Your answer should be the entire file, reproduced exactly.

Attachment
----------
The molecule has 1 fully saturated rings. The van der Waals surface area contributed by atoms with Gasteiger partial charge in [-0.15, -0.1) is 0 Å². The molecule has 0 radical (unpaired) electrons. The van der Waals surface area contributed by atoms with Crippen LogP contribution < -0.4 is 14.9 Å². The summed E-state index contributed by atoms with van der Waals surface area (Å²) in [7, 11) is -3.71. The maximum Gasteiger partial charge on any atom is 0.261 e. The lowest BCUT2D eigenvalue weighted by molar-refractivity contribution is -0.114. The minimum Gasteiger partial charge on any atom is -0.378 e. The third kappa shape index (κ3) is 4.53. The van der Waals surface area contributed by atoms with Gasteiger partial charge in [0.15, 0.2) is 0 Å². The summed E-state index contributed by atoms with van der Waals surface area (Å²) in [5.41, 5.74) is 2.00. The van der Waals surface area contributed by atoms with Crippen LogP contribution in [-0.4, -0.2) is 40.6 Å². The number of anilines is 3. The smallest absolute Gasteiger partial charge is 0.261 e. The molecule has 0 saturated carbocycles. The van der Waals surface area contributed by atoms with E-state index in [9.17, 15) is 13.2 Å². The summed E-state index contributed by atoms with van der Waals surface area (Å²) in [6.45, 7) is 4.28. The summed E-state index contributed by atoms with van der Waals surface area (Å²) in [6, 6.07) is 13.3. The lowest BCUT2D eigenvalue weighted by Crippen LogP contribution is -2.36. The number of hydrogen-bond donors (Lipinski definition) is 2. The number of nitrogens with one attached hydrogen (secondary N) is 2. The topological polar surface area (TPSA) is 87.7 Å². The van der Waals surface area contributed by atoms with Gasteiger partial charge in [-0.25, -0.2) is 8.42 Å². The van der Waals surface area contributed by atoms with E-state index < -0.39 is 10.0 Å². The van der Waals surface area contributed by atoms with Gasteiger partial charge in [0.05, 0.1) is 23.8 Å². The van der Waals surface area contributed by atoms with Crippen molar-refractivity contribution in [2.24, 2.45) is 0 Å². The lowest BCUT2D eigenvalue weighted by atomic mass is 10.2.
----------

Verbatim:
The molecule has 1 fully saturated rings. The van der Waals surface area contributed by atoms with Gasteiger partial charge in [-0.15, -0.1) is 0 Å². The molecule has 0 radical (unpaired) electrons. The van der Waals surface area contributed by atoms with Crippen LogP contribution < -0.4 is 14.9 Å². The summed E-state index contributed by atoms with van der Waals surface area (Å²) in [7, 11) is -3.71. The maximum Gasteiger partial charge on any atom is 0.261 e. The lowest BCUT2D eigenvalue weighted by molar-refractivity contribution is -0.114. The minimum Gasteiger partial charge on any atom is -0.378 e. The third kappa shape index (κ3) is 4.53. The van der Waals surface area contributed by atoms with Gasteiger partial charge in [0.15, 0.2) is 0 Å². The summed E-state index contributed by atoms with van der Waals surface area (Å²) in [5.41, 5.74) is 2.00. The van der Waals surface area contributed by atoms with Crippen LogP contribution in [-0.4, -0.2) is 40.6 Å². The number of anilines is 3. The smallest absolute Gasteiger partial charge is 0.261 e. The molecule has 0 saturated carbocycles. The van der Waals surface area contributed by atoms with E-state index in [9.17, 15) is 13.2 Å². The summed E-state index contributed by atoms with van der Waals surface area (Å²) in [6.45, 7) is 4.28. The summed E-state index contributed by atoms with van der Waals surface area (Å²) in [6, 6.07) is 13.3. The lowest BCUT2D eigenvalue weighted by Crippen LogP contribution is -2.36. The number of hydrogen-bond donors (Lipinski definition) is 2. The number of nitrogens with one attached hydrogen (secondary N) is 2. The topological polar surface area (TPSA) is 87.7 Å². The van der Waals surface area contributed by atoms with Gasteiger partial charge in [-0.25, -0.2) is 8.42 Å². The van der Waals surface area contributed by atoms with E-state index < -0.39 is 10.0 Å². The van der Waals surface area contributed by atoms with Gasteiger partial charge in [0.05, 0.1) is 23.8 Å². The van der Waals surface area contributed by atoms with Crippen molar-refractivity contribution in [2.24, 2.45) is 0 Å². The lowest BCUT2D eigenvalue weighted by atomic mass is 10.2.